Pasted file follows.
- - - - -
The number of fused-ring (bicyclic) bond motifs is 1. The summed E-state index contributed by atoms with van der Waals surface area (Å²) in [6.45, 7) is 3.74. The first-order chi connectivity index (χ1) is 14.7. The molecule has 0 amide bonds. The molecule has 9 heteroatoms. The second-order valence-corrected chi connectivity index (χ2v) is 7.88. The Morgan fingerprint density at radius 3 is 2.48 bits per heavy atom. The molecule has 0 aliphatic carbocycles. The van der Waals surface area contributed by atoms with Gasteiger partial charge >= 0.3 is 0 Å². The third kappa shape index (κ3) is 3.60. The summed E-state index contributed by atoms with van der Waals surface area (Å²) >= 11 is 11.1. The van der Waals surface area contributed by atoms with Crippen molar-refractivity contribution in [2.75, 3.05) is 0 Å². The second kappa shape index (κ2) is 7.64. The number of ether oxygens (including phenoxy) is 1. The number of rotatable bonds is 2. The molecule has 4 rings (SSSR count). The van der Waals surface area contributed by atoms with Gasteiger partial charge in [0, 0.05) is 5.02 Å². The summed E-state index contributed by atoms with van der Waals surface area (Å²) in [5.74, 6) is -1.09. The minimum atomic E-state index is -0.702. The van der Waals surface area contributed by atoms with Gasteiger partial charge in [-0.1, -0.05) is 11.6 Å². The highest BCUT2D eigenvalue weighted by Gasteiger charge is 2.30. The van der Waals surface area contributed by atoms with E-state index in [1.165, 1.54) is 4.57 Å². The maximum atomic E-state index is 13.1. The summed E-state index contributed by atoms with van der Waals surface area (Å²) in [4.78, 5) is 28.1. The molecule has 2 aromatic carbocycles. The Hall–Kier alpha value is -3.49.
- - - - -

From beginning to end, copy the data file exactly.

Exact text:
The number of fused-ring (bicyclic) bond motifs is 1. The summed E-state index contributed by atoms with van der Waals surface area (Å²) in [6.45, 7) is 3.74. The first-order chi connectivity index (χ1) is 14.7. The molecule has 0 amide bonds. The molecule has 9 heteroatoms. The second-order valence-corrected chi connectivity index (χ2v) is 7.88. The Morgan fingerprint density at radius 3 is 2.48 bits per heavy atom. The molecule has 0 aliphatic carbocycles. The van der Waals surface area contributed by atoms with Gasteiger partial charge >= 0.3 is 0 Å². The third kappa shape index (κ3) is 3.60. The summed E-state index contributed by atoms with van der Waals surface area (Å²) >= 11 is 11.1. The van der Waals surface area contributed by atoms with Crippen molar-refractivity contribution in [2.75, 3.05) is 0 Å². The second kappa shape index (κ2) is 7.64. The number of ether oxygens (including phenoxy) is 1. The number of rotatable bonds is 2. The molecule has 4 rings (SSSR count). The van der Waals surface area contributed by atoms with Gasteiger partial charge in [0, 0.05) is 5.02 Å². The summed E-state index contributed by atoms with van der Waals surface area (Å²) in [5.74, 6) is -1.09. The minimum atomic E-state index is -0.702. The van der Waals surface area contributed by atoms with Gasteiger partial charge in [-0.1, -0.05) is 11.6 Å². The highest BCUT2D eigenvalue weighted by Gasteiger charge is 2.30. The van der Waals surface area contributed by atoms with E-state index in [1.165, 1.54) is 4.57 Å². The maximum atomic E-state index is 13.1. The summed E-state index contributed by atoms with van der Waals surface area (Å²) in [4.78, 5) is 28.1. The molecule has 2 aromatic carbocycles. The Hall–Kier alpha value is -3.49.